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Artist Explores Online Identity And Privacy With Facebook ID Cards

Imagine going to a bar or a club and, like any other night, you’re stopped by a bouncer who asks to see your ID. But he isn’t asking for your driver’s license to verify your age. He wants to see your social identification. How many friends do you have on Facebook? How active are you on Twitter? Hell, what’s your Klout score? Oh, you have less than a thousand friends? Denied. Or better yet, imagine being denied access to travel because of incidental connections that emerge from examining a social timeline.

This might sound hyperbolic but as social media continues increasing its reach, it’s beginning to dominate our real world interactions more and more. German artist and F.A.T. Lab member Tobias Leingruber explored the possibility of social identity cards by creating mock Facebook IDs for people who attended his opening in Berlin this past Friday.

Social IDs make us realize how complex the questions of identity and information sharing in the digital age really are. We’re still contending with how to deal with privacy policies and how to represent ourselves online. Soon we could be seeing real world, perhaps even legal, consequences to how we choose to maintain our social identities.

We spoke with Leingruber over email to find out more about what inspired the project and his own perspective on just how far such a social media identification system could go.

The Creators Project: What was your original inspiration for creating ID cards for Facebook?
Tobias Leingruber:
When I was crossing borders from Canada to the U.S. last year, the officer jokingly asked me: “So, what’s your Facebook name?” That was funny but also creepy at the same time. Since I was working on a project called FB Resistance at that time, my head was already wrapped around Facebook and so the idea of a Social Network Passport was born!

What uses would a social media ID card have?
A bouncer could, for example, check how many friends you have on FB via a quick QR scan, and if you have less than 400, you’re definitely not popular enough for this club! And of course, everything could easily be tracked and if the passport used “Facebook Connect,” it could auto-post your check-in info to the network. Stuff like that.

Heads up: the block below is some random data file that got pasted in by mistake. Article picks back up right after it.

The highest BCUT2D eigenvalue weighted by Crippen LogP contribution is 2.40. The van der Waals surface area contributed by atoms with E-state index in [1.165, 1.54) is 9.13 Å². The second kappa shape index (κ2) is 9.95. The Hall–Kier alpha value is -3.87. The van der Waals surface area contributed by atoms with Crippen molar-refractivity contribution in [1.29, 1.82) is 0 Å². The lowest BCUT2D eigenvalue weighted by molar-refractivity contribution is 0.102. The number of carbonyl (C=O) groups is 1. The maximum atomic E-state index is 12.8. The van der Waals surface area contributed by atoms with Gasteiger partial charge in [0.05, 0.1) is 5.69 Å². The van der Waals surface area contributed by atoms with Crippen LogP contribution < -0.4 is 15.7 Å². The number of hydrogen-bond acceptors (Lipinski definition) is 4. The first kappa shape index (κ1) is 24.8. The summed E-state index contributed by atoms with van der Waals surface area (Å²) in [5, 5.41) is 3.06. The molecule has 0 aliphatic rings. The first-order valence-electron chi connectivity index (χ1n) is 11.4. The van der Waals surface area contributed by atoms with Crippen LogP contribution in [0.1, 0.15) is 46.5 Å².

Photo Credits: © Tobias Leingruber / Michael Wittig, Berlin 2012

Can you envision a future where having a social media identity is obligatory or essential?
Absolutely. I just hope it’ll never happen all the way. That’s why I’m doing this project! The idea of a social network passport is a bit like George Orwells’ 1984 in that sense.

We are already seeing employers screening people based on how they represent themselves online. Do you see social media becoming more and more important to how we are identified both publicly or even legally?
I have friends that don’t exist online and I really admire them for that, but I think in the long run, our identities are like everything else in the age of information—if it’s not on the internet, it doesn’t exist!

And about legal identification—I heard a rumor that some court in Australia decided that, in their case, a Facebook message was considered as “officially delivered.” It might sound weird, but if more courts follow this opinion, this could make Facebook mail state-official.

Photo Credits: © Tobias Leingruber / Michael Wittig, Berlin 2012

More and more we are seeing information as an object of commerce. Corporations such as Facebook have privacy policies that require us to relinquish some control over what we share. How could our identities and how we identify ourselves be affected by this fact?
I would say those statements are correct. A big problem for us users is that information sharing is becoming more and more opt-out. This means users who decide to not share social information about themselves, for example, because they just don’t like to be “public persons,” are having a more and more difficult time. Another problem is that users who are not quite aware of how systems like Facebook are set-up, are basically tricked into sharing. For example, a friend of mine was listening to a new music app on Facebook recently and she had no clue that it auto-shared all her songs in real time. She was quite surprised and opted-out immediately after I told her about it.

Facebook recently contacted you to take down the site for the ID cards. Besides using their name, what concerns do you think they had with regards to your project?
Basically they want to protect their brand, and their legal team was not very interested in my freedom of art. Therefore, they looked at the project as if it was a standard case of someone selling unlicensed Facebook mugs. I could’ve tried to keep it online longer, but I didn’t want to make a legal deal out of it, and since my idea is out, I was actually fine with taking it offline to use my time for new ideas instead.

Leingruber in front of his own FB ID card. Photo Credits: © Tobias Leingruber / Michael Wittig, Berlin 2012

@dylanschenker

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